In March, the UAE is due to take delivery of the 24th and last Iomax Archangel aircraft from its current order. The final machine is already flying at Iomax’s facility in the USA, while the aircraft creating a buzz of excitement in the static display here at IDEX (Stand CP-205) is the penultimate aircraft.
Iomax delivered the first of the Archangels to the UAE in June 2015, around six months after receiving an order.
Based on the Thrush S2R-660 airframe, the Archangel builds on the experience from the earlier Iomax Border Patrol Aircraft that used the Air Tractor AT-802 ag-plane airframe. An initial 10 aircraft were produced for the UAE in Block 1 configuration with ISR capability, followed by 14 Block 2 aircraft with heavier payloads and additional stores options. Now that the definitive Block 3 Archangel aircraft has been delivered, some of the earlier aircraft are being transferred to other operators, with six going to Jordan and 12 to Egypt.
In creating the Archangel, Iomax has made numerous modifications compared with the Block 1/2, such as moving the two-person cockpit forward and enlarging the tail surfaces to cater for operations in the thinner air encountered at higher altitudes.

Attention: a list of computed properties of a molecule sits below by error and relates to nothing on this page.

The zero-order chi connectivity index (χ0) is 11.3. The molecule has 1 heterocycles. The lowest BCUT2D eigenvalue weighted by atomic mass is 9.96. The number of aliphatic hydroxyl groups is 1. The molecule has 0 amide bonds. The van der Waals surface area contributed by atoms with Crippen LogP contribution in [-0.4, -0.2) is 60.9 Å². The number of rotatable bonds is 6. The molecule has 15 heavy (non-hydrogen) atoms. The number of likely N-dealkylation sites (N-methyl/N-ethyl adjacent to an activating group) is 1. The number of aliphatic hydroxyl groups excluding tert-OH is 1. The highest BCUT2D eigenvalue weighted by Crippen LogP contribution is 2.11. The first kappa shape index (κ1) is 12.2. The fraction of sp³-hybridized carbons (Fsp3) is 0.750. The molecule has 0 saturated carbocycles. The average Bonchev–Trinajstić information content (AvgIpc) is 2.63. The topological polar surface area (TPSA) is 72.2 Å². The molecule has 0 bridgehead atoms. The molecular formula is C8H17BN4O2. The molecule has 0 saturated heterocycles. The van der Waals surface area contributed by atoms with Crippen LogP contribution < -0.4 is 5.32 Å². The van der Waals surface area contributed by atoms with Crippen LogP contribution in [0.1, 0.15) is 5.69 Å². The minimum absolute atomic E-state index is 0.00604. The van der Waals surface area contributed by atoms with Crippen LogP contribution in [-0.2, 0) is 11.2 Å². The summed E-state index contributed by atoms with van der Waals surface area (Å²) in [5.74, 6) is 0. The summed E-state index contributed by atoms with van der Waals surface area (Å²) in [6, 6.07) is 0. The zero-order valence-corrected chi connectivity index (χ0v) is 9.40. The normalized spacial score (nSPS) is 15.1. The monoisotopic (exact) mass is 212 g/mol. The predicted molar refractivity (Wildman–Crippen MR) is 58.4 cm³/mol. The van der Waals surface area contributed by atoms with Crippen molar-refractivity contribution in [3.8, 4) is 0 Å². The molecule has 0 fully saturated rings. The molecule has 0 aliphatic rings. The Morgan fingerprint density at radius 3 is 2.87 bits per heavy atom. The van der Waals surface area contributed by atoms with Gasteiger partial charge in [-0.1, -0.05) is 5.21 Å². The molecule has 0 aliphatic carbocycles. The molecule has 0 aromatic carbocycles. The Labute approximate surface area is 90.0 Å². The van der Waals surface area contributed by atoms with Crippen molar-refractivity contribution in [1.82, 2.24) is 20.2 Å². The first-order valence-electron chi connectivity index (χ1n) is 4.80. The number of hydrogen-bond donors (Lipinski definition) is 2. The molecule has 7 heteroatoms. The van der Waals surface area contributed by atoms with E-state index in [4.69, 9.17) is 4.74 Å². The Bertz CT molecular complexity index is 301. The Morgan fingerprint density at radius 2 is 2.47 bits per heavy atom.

Other changes include redesigned wingtips and wingroots, and wider spacing of the underwing stores pylons to cater for dual-launcher rails.
The PT6A-67F turboprop is fitted with a new propeller from MT-Propeller, which features five scimitar-shaped blades for very quiet operations.
From an operator’s perspective, the Archangel offers a full persistent ISR capability in a platform that also has the ability to prosecute targets with precision. Traditionally these capabilities would require two dedicated types, one for ISR and one for attack, but the Archangel can perform both roles effectively. At an operating cost of around $1,000 per hour, the aircraft is extremely cost-effective.
Its ag-plane origins mean the Archangel can operate fully loaded from short, rough strips – its design keeping sensors and key systems out of the way of potential foreign object damage. The aircraft can quickly be disassembled for transport by aircraft such as the Boeing C-17.
Iomax has installed a ‘plug-and-play’ integrated mission system that allows it to carry virtually any store, weapon or system that uses a 14in NATO-standard lug spacing.